If her recent biographers have it right, Wallis Warfield Simpson applied the skills she learned in a Hong Kong brothel to Edward VIII's impotence, back in the 1930s, and thereby got him to give up the British throne and marry her. Then she needed a special dress for the occasion. She turned to Mainbocher, the most exclusive couturier in Paris. No one could turn a great lay into a great lady like this former Marshall High School baseball team water boy.
Main Rousseau Bocher was born in Chicago in 1890. He grew up in his family's home on Monroe Street, a diminutive, handsome fellow who attended the University of Chicago and the Chicago Academy of Fine Arts, then studied art and music in New York and Europe. During World War I, he returned to Europe with an ambulance crew, staying on in Paris after the war to pursue his dream of a career in grand opera. When his voice disappeared in the middle of a critical audition, he had to look for a new line of work. The Paris bureau of Harper's Bazaar took him on as a fashion illustrator; a year later, he was hired by Vogue and was rapidly promoted to editor of the French edition.
This was one of the fashion world's most influential jobs, and Bocher did it well, turning the magazine into an arbiter--rather than just an observer--of style and making dramatic use of the new partnership of fashion and photography. But in 1929, after six years at Vogue, he suddenly resigned. He wanted to set up his own house of couture in Paris--something no American had yet been able to pull off. He found backers, rented space, ran his first and last names together, and gave them a French twist: Voila, "Monboshay."
After years of reporting on the fashion houses, Mainbocher had definite ideas about how to run one. Above all, he understood the cachet of exclusivity. He accepted customers only by referral, and he was the first designer to demand a purchase as the price of admission to his showings (the minimum ante was the cost of his least expensive dress, about $350). None of his clothes would be mass-produced or sold anywhere but at his own establishment; to make things hard for copiers, he instructed his models to speed-walk the salon and snubbed all but an elite handful of the fashion press. Even so, his elegant, understated designs were widely imitated, particularly after the slender, jacketed, pale blue silk crepe he made for Mrs. Simpson's wedding to the king became the most photographed dress in the world.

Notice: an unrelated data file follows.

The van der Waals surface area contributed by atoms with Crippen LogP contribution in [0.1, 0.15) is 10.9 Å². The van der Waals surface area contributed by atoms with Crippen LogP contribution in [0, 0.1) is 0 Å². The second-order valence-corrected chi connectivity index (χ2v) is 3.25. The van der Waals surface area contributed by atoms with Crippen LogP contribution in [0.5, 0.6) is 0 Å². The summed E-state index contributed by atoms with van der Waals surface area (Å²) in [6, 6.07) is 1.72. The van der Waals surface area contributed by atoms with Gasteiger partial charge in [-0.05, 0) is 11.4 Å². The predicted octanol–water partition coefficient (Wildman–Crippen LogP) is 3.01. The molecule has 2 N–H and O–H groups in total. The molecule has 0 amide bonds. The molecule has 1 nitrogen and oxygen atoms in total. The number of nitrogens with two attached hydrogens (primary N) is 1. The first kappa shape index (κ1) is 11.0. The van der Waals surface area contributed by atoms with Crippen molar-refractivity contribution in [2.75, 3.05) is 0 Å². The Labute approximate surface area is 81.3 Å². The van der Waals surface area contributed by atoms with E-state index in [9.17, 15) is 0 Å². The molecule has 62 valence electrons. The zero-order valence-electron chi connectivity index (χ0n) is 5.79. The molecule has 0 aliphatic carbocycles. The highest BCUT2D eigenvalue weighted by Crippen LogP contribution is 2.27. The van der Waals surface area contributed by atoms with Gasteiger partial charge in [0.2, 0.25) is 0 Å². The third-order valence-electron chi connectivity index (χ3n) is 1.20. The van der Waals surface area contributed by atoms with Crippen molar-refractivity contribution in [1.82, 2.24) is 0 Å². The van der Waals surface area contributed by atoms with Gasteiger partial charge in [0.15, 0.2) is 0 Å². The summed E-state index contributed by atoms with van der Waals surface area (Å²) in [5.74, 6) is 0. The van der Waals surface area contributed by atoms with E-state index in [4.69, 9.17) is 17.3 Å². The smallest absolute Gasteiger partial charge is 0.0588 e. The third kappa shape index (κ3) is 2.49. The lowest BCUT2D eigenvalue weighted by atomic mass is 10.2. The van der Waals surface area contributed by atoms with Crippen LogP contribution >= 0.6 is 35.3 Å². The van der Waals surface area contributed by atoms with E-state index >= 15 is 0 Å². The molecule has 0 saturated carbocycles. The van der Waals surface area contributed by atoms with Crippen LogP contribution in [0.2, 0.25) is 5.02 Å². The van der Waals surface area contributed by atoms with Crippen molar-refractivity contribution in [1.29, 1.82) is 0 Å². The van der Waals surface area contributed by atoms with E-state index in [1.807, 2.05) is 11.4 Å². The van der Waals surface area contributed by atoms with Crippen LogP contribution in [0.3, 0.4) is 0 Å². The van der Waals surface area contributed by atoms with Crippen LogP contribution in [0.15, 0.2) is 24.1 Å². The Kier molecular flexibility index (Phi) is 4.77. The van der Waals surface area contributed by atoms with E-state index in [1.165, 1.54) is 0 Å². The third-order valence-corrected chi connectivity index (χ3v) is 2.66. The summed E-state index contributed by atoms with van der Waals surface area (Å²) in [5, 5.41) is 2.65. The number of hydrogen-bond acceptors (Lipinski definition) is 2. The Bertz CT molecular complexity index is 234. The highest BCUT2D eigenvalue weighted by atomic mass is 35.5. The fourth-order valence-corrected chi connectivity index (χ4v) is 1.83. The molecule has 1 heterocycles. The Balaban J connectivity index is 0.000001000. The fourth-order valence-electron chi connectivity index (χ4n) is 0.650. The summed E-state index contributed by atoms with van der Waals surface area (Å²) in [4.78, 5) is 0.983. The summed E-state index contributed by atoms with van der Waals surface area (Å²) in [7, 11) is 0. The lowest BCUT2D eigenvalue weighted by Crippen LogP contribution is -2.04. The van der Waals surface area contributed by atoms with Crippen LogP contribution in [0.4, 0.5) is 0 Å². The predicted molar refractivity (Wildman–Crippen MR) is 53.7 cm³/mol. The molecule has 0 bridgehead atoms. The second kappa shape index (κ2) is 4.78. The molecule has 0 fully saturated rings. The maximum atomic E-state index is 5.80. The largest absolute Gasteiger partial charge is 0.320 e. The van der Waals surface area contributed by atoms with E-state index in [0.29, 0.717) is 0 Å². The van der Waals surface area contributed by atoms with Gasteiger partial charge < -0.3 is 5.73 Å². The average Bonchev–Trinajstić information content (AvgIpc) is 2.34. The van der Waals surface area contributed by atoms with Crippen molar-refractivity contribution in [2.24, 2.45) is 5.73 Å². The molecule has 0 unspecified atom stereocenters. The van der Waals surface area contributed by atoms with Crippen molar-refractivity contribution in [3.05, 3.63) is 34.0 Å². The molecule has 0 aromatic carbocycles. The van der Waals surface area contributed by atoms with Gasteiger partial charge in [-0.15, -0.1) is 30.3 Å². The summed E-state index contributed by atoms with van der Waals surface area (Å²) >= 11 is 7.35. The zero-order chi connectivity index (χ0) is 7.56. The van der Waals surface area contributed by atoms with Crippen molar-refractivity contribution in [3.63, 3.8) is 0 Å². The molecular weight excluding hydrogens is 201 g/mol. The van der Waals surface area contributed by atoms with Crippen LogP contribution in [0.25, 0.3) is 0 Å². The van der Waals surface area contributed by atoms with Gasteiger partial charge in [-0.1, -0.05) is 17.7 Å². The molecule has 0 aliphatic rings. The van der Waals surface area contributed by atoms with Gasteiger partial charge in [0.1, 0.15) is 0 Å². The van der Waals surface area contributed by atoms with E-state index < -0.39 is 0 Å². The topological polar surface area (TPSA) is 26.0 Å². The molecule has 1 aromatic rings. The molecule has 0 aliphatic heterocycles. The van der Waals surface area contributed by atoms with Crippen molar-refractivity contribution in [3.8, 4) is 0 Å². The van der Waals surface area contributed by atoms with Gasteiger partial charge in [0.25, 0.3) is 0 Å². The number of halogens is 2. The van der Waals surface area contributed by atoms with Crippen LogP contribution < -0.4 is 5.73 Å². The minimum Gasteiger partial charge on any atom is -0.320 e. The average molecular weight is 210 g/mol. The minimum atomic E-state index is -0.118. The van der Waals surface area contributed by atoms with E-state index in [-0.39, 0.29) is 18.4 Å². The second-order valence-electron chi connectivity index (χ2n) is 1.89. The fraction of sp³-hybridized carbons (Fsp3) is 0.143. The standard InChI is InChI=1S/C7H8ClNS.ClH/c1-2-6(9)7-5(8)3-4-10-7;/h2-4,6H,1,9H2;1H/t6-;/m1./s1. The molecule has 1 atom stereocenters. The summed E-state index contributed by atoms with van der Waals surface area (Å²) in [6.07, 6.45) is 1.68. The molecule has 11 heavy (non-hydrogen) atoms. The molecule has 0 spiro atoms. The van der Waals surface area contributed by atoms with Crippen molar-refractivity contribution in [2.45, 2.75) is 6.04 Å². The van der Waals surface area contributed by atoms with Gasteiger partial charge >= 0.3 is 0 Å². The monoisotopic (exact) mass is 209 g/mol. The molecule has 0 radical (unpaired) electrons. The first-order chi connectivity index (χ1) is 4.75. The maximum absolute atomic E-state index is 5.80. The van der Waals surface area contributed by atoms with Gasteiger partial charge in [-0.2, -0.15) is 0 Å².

During the 30s and 40s Mainbocher created the classic styles our mothers and grandmothers spent their happiest days in: the strapless evening gown, the little black dress, the dressy beaded cardigan sweater (inspired by wartime fuel rationing), the superbly tailored suit. In the late 30s, years before Dior's "New Look," he introduced evening wear with a cinched waist that presaged the exaggerated silhouette of the 50s.
With the advent of World War II, Mainbocher closed his Paris salon and moved to New York, opening on Fifth Avenue in 1940. His clientele was America's version of aristocracy--moneyed socialites like Babe Paley and Gloria Vanderbilt. (And Sharon Percy, daughter of Senator Chuck, who married John D. Rockefeller IV in a Mainbocher in 1967.)
In America, as in Paris, Mainbocher refused to design ready-to-wear for the mass market, though it was clearly where the future of the fashion business lay. So it's a nice little paradox that he probably outfitted more Americans than any other couturier: When the U.S. Navy decided to elevate its women from Yeomanettes to WAVES, during WWII, Mainbocher was asked to design their wardrobe. He did it as a public service, creating the fitted jacket and six-gore skirt that instantly boosted Navy recruitment and is still the WAVES' dress uniform. After that, he designed for women in the Marines and the Red Cross and, closer to home, student nurses at Passavant Hospital. In 1948 he redesigned the uniform for the Girl Scouts.
Mainbocher retired in 1971 and died five years later, but a sampling of his work is on display in "Uniformly Feminine," a costume exhibit at the Chicago Historical Society running through April 4. The show includes a half dozen evening gowns, the wonderful WAVE ensemble, and the front-buttoned, pea green number with the yellow kerchief you may have worn yourself, in the old days, before we suspected the Duchess of Windsor wasn't exactly a Girl Scout.
The Chicago Historical Society, at Clark Street and North Avenue, is open 9:30 to 4:30 Monday through Saturday, 12 to 5 Sunday. Suggested admission is $3 for adults, less for students, seniors and children. Mondays are free. Call 642-4600 for more information.
Art accompanying story in printed newspaper (not available in this archive): photos/Karen Radlai, Hoyningen-Huene.